The missing “Rhino” utility vehicle taken over the New Year’s holiday from Ripon High School was discovered in a northeast Manteca neighborhood at about 4 a.m. Tuesday parked on a residential street.
Solid Waste truck driver Robert Sumner noticed the abandoned four-wheeler at the corner of Diamond Oak Way and Napa Valley Avenue, north of Louise Avenue and midway between Highway 99 and Austin Road. A replacement vehicle had been valued at $11,500 by a Yamaha dealer in Modesto.
Sumner had returned to the city yard shortly after seeing the strange-looking, out-of-place vehicle and told his supervisor about his find. He noted he had seen a story in the Manteca Bulletin about a similar vehicle having been stolen from the Ripon High School stadium and wondered if it could be one and the same.
Manteca Police were dispatched and they in turn called the Ripon Police Department.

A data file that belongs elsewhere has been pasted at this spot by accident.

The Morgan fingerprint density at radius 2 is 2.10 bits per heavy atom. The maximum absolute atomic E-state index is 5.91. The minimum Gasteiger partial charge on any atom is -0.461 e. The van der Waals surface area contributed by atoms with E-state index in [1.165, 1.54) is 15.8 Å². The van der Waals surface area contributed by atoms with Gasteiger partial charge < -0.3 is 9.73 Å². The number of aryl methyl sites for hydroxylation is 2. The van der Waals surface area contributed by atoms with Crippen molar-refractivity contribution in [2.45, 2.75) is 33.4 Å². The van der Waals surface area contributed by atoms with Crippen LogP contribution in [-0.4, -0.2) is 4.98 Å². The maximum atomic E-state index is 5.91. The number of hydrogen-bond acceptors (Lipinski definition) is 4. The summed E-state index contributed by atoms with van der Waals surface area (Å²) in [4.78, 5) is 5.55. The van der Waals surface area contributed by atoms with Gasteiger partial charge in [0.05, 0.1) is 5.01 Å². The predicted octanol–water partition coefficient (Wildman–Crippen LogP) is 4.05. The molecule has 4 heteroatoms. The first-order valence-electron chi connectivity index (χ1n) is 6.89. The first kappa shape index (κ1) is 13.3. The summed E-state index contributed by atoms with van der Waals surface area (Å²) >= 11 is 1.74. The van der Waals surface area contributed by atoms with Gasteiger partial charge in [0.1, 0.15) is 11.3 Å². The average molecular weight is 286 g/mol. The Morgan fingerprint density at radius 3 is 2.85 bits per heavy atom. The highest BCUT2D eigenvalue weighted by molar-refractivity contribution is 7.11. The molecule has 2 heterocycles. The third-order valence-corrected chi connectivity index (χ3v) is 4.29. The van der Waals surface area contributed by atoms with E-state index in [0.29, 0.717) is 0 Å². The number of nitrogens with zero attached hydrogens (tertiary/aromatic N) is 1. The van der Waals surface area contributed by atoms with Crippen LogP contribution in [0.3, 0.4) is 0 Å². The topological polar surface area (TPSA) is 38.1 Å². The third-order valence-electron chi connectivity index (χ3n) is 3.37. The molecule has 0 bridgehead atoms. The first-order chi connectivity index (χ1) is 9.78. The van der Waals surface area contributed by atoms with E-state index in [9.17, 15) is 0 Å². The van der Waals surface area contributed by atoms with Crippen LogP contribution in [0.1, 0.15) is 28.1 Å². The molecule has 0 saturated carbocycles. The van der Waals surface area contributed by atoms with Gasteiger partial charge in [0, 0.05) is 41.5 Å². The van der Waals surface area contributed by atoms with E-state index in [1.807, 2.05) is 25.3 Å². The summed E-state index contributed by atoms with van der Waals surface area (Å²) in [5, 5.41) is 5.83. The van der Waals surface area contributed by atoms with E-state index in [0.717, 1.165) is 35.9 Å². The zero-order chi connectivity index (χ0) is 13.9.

Ripon Athletic Foundation President Stephanie Hobbs was delighted when she got the call telling her the Rhino had been found. She and her son TJ headed for Manteca before he was scheduled to leave for school. They took a can of gasoline and jumper cables with them, just in case.
They found the Rhino with the key still in the ignition, a dead battery and an empty gas tank, along with a Manteca Police officer standing by. TJ successfully jump-started the vehicle. The high school senior drove the Rhino back to Ripon at 35 miles an hour with his mom following in the family pickup truck with her emergency flashers activated.
The utility vehicle had been a backbone of the athletic stadium reconstruction project for the last three years and had also been used by the RHS baseball and volleyball coaches. It had been taken over two days of the New Year’s holiday. Someone had cut a hole in the chain link fencing just north of the football field’s visitors’ bleachers.
Police said they had found an exit cut in the chain link fence near the railroad tracks, following the tire tracks and footprints along the railroad main line. They only tracked it a short way when the trail went cold. The incident drew the ire of countless members of the Ripon community who had either worked on the project or had donated money towards its million dollar plus completion costs.